December 1, 2011

Share Your Knowledge as an Arbitrator in FDi Moot Competition

By Christopher Gibson

Below is a description of the 2010 Foreign Direct Investment International Moot Competition (FDI Moot), which was held at Pepperdine University in California. This competition draws teams from law schools all over the world, and Senior Lawyers Division members are invited to participate as “arbitrators.”

Last year I participated in three of the many dozens of arbitration “hearings” as a member of different arbitrator “panels”  in  the  qualifying  rounds.  In  so  doing, I had the opportunity to meet and interact with practicing lawyers from Mexico, France, Italy, Argentina, and Australia, among other countries, all of  whom  were co-arbitrators, and to meet very  accomplished law students from 6 of the 17 countries represented.

The 2011 competition will be held in London in early November. Chris Gibson, co-director of the competition, prepared this summary at my request to inform and attract members of our division who would like to be involved this year.

-Denis T. Rice, vice-chair, Senior Lawyers Division International Issues Committee

A total of 32 teams took part in the oral rounds of the 2010 FDI Moot Competition hosted by Pepperdine University School of Law in Malibu, California. Teams competed from Australia, Argentina, the Czech Republic, Ecuador, Georgia, Germany, India, Lithuania, the Netherlands, Poland, Russia, Serbia, South Korea, Spain, Ukraine, the United Kingdom, and the United States.

On Sunday, October 24, before a final tribunal comprising Albert Golbert, Eric Van Ginkel, and Professor Robert Lutz, Murdoch University of Australia prevailed over New York University (NYU) to win the 2010 Skadden, Arps, Slate, Meagher & Flom FDI Moot Competition prize. Heinrich Heine University of Düsseldorf took third place over the University of New Delhi. The semi-finals between these teams were very close matters, in one case resulting in a formal dissent from one of the arbitrators as to which team should advance. Other quarter-finalists were University of Belgrade, Suffolk University, the Russian Academy of Justice (RAJ), and University of Warsaw.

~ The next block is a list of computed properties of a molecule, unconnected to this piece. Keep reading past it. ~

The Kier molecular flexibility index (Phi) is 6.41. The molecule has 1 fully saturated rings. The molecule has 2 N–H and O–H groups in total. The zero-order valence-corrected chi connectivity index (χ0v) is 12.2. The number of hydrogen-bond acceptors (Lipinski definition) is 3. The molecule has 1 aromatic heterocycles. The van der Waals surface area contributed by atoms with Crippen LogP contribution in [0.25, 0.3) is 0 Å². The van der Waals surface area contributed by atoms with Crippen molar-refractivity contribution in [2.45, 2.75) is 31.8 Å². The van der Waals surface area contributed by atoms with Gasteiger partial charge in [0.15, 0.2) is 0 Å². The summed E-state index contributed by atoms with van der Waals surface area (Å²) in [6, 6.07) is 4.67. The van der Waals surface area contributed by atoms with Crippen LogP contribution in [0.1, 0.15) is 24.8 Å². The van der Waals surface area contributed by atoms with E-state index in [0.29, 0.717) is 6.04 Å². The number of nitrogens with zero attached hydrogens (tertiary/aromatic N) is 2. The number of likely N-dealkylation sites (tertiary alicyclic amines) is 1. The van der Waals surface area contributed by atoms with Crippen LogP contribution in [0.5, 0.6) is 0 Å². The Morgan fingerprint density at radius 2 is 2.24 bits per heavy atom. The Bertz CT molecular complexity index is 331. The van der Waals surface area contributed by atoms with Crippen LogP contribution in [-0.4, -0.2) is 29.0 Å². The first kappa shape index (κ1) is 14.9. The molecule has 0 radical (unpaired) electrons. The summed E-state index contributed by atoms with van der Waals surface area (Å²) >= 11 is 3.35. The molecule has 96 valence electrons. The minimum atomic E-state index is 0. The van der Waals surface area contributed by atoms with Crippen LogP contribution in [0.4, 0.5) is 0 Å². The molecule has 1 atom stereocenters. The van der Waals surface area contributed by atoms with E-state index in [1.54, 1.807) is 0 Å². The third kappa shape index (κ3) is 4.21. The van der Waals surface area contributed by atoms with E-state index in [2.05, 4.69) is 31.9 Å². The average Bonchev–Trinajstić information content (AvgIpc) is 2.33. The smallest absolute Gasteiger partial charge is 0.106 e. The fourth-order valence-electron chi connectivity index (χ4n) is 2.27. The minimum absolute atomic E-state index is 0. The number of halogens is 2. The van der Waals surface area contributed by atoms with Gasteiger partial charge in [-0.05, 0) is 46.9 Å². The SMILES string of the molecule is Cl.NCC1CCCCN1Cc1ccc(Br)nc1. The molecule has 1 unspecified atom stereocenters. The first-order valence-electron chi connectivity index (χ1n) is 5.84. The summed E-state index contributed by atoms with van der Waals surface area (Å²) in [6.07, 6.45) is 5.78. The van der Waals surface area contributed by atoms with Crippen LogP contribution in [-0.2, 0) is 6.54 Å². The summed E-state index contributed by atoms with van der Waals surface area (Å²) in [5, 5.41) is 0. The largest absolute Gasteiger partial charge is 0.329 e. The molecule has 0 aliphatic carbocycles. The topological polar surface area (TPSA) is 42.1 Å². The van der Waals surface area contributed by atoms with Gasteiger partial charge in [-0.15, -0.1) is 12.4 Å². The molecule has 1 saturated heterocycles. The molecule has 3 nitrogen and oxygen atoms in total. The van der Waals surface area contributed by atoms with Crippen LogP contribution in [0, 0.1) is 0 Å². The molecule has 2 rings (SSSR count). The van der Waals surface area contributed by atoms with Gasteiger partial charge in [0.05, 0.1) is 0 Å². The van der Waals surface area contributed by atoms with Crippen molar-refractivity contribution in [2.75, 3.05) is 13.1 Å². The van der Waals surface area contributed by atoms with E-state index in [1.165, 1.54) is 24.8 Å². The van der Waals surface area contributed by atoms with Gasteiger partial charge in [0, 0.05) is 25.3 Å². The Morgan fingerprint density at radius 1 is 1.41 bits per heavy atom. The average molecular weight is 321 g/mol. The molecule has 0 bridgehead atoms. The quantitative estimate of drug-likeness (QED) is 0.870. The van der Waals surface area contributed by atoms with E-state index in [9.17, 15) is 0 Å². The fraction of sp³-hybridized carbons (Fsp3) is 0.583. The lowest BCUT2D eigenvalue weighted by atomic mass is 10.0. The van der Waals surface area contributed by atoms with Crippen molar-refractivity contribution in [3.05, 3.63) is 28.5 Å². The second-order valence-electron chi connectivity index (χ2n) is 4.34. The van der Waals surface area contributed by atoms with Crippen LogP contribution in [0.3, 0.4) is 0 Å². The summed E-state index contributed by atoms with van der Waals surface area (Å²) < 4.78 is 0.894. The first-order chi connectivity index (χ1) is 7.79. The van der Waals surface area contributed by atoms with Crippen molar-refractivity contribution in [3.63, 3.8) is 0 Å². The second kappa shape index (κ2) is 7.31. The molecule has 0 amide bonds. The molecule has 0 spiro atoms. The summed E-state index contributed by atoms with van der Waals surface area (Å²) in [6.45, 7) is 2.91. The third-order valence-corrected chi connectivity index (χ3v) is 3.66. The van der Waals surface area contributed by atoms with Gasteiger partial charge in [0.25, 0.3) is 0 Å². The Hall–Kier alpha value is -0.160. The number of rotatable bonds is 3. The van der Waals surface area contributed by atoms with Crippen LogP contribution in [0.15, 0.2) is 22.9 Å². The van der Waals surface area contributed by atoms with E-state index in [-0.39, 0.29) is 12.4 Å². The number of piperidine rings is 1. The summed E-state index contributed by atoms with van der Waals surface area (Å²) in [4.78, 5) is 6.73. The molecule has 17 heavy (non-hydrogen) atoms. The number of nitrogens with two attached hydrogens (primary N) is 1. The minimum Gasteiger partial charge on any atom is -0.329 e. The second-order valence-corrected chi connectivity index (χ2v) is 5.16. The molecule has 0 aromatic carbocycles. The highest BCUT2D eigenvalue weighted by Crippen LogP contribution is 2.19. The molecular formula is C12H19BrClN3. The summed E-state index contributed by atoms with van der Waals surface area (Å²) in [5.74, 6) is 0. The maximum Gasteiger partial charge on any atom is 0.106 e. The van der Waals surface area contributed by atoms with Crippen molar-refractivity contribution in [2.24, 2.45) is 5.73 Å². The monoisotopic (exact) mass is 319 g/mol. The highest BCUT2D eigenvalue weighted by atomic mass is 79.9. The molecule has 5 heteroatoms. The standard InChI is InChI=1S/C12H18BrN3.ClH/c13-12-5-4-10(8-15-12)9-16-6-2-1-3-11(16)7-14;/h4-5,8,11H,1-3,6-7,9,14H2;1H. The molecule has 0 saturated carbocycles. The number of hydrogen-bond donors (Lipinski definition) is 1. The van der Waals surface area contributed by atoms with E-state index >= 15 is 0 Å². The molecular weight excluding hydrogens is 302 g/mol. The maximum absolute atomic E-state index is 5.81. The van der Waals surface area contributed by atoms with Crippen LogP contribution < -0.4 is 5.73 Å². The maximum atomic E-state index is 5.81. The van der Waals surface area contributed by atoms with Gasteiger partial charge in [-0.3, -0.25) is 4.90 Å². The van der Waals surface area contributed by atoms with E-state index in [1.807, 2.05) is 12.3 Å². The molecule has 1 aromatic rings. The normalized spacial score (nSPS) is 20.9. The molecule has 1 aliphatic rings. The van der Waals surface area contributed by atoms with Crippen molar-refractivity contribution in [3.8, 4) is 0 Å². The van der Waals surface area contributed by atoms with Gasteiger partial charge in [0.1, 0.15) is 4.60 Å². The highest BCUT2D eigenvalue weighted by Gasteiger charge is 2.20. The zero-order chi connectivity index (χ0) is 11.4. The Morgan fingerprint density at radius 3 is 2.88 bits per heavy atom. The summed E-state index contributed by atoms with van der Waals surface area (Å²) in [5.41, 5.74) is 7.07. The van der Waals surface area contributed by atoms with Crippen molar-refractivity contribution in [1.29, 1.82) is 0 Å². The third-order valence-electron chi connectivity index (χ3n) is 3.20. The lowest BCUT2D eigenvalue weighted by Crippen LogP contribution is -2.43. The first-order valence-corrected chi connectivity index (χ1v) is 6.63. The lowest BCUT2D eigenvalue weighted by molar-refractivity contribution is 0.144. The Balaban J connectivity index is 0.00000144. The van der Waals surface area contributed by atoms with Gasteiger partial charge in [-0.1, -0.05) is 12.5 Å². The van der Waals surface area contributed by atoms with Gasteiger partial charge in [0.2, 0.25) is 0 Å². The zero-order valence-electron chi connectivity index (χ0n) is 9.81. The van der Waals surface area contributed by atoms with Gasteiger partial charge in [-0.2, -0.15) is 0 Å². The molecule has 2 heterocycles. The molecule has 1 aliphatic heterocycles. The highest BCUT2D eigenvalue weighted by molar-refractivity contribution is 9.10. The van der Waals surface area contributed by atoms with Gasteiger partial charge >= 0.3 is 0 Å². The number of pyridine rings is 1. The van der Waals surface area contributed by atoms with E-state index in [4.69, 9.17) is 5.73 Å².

The Thomas Waelde Advocacy Prize for Best Oralist went to Christine Van Geyn of NYU, who received a free registration to a course sponsored by the International Criminal Court. The RAJ won the Best Claimant Memorial while NYU won the Best Respondent Memorial, and both received book prizes sponsored by Oxford University Press. NYU was the Highest Ranked Team (combination of the four preliminary rounds and memorial scores). Detailed individual results and rankings are at www. fdimoot.org/2010. Match results for the four preliminary rounds can be found at www.fdimoot.org/2010/Hearings.

The 2011 FDI Moot Competition will be held at King’s College London School of Law, November 4–6. We look forward to your participation as arbitrators for the competition. For more information on how you can participate, please visit www.fdimoot.org/2011.

Christopher Gibson (cgibson@suffolk.edu) is professor, assistant dean, and international law con- centration co-director at Suffolk University Law School; vice chair, Academic Council, Institute of Transnational Arbitration; and co-director of the FDI Moot Competition.